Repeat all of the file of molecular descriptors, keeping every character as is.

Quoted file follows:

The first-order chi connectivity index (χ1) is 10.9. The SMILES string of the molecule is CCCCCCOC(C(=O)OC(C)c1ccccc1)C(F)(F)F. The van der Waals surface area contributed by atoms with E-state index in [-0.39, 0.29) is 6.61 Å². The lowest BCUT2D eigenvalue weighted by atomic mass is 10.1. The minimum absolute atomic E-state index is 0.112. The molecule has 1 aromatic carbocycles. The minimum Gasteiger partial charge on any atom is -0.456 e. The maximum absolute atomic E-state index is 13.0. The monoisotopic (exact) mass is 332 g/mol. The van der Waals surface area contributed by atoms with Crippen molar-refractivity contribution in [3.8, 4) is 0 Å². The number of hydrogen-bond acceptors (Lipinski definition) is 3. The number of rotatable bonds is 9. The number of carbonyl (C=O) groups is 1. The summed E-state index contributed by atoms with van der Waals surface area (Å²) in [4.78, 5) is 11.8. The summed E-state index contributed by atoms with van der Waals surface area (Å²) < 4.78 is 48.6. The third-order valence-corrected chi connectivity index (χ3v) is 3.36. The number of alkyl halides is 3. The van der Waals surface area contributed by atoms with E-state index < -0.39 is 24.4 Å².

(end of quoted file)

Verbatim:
The first-order chi connectivity index (χ1) is 10.9. The SMILES string of the molecule is CCCCCCOC(C(=O)OC(C)c1ccccc1)C(F)(F)F. The van der Waals surface area contributed by atoms with E-state index in [-0.39, 0.29) is 6.61 Å². The lowest BCUT2D eigenvalue weighted by atomic mass is 10.1. The minimum absolute atomic E-state index is 0.112. The molecule has 1 aromatic carbocycles. The minimum Gasteiger partial charge on any atom is -0.456 e. The maximum absolute atomic E-state index is 13.0. The monoisotopic (exact) mass is 332 g/mol. The van der Waals surface area contributed by atoms with Crippen molar-refractivity contribution in [3.8, 4) is 0 Å². The number of hydrogen-bond acceptors (Lipinski definition) is 3. The number of rotatable bonds is 9. The number of carbonyl (C=O) groups is 1. The summed E-state index contributed by atoms with van der Waals surface area (Å²) in [4.78, 5) is 11.8. The summed E-state index contributed by atoms with van der Waals surface area (Å²) < 4.78 is 48.6. The third-order valence-corrected chi connectivity index (χ3v) is 3.36. The number of alkyl halides is 3. The van der Waals surface area contributed by atoms with E-state index < -0.39 is 24.4 Å².